“Spending the last couple of years working closer to home, I have come to appreciate and notice my local area in new ways”

Art of Seeing by Benedict Brain
Ben is using the postcard aesthetic to celebrate the quietly spoken topographies of everyday landscapes. Fujifilm GFX 50R with Fujifilm GF45mm F2.8 R WR lens. 1/125 sec at f/8, ISO 100 (Image credit: Benedict Brain)
About Benedict Brain

Benedict Brain with camera

(Image credit: Marcus Hawkins)

Benedict Brain is a UK-based photographer, journalist and artist. He is an Associate of the Royal Photographic Society and sits on the society’s Distinctions Advisory Panel. He is also a past editor of Digital Camera Magazine, and the author of You Will be Able to Take Great Photos by The End of This Book.

I appreciate and love the awesomeness of a classic landscape at the magic hour. Just being there in it raises my spirits and nourishes my soul. However, I’m left in the creative doldrums when presented with classic Arcadian vistas. I simply don’t have a desire to capture the ‘picturesque’ view with any great enthusiasm. 

If I’m honest, I find a lot of the images I see of these views quite one-dimensional. Photographically, I’m happier on the peripheries of urban, rural and wild landscapes – areas where humanity and the environment are intertwined.  

While the photos might be more ‘boring,’ this interests me, and I’m consistently drawn to making images in these places. I take some inspiration from the New Topographics, a group of photographers working in the 1970s. New Topographic photographers such as Robert Adams (no relation to Ansel) and Lewis Baltz evolved a deadpan aesthetic and focused their lenses on more banal aspects of the landscape. They too were concerned with our relationship with the environment and photographed suburban development in the USA, among other things.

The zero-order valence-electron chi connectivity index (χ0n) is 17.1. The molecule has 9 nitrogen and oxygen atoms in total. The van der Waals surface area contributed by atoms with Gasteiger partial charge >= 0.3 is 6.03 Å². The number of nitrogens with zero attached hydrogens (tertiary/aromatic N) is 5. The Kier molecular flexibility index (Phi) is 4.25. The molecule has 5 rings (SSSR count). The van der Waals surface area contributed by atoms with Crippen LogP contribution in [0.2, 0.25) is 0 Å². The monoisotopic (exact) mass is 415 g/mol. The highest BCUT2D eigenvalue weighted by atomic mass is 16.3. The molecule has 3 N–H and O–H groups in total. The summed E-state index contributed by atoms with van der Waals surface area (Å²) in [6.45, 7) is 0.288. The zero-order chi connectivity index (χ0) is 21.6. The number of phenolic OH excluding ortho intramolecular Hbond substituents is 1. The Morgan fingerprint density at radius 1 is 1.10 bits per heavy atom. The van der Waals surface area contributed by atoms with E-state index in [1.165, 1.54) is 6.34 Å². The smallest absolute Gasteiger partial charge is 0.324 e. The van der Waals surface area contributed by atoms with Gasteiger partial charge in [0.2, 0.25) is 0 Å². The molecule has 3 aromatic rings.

I have also been researching the history of postcards for my book and became very interested in the work of John Hinde. You’ll likely have seen a John Hinde postcard; his output of nostalgic views was prolific. The Phaidon book series ‘Boring Postcards’, which showcases some truly boring yet sublime postcards, was inspiring, too. 

I made my own postcard, which you can see here. It’s a mix of influences from the New Topographics to the John Hinde postcards. I’ve presented them in a postcard format as a playful way to celebrate and observe these micro landscapes, topographies we encounter in our everyday lives and views that are often ignored. Spending the last couple of years working closer to home, I have come to appreciate and notice my local area in new ways. I think I might start a collection. 

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Benedict Brain

Benedict Brain is a UK based photographer, journalist and artist. He graduated with a degree in photography from the Derby School of Art in 1991 (now University of Derby), where he was tutored and inspired by photographers John Blakemore and Olivier Richon, amongst others. He is an Associate of the Royal Photographic Society and also sits on the society’s Distinctions Advisory Panel.

Until July 2018 Benedict was editor of Britain’s best-selling consumer photography magazine, Digital Camera Magazine. As a journalist he met and interviewed some of the world’s greatest photographers and produced articles on a wide range of photography related topics, presented technique videos, wrote in-depth features, curated and edited best-in-class content for a range of titles including; Amateur Photographer, PhotoPlus, N-Photo, Professional Photography and Practical Photoshop. He currently writes a regular column, The Art of Seeing, for Digital Camera magazine.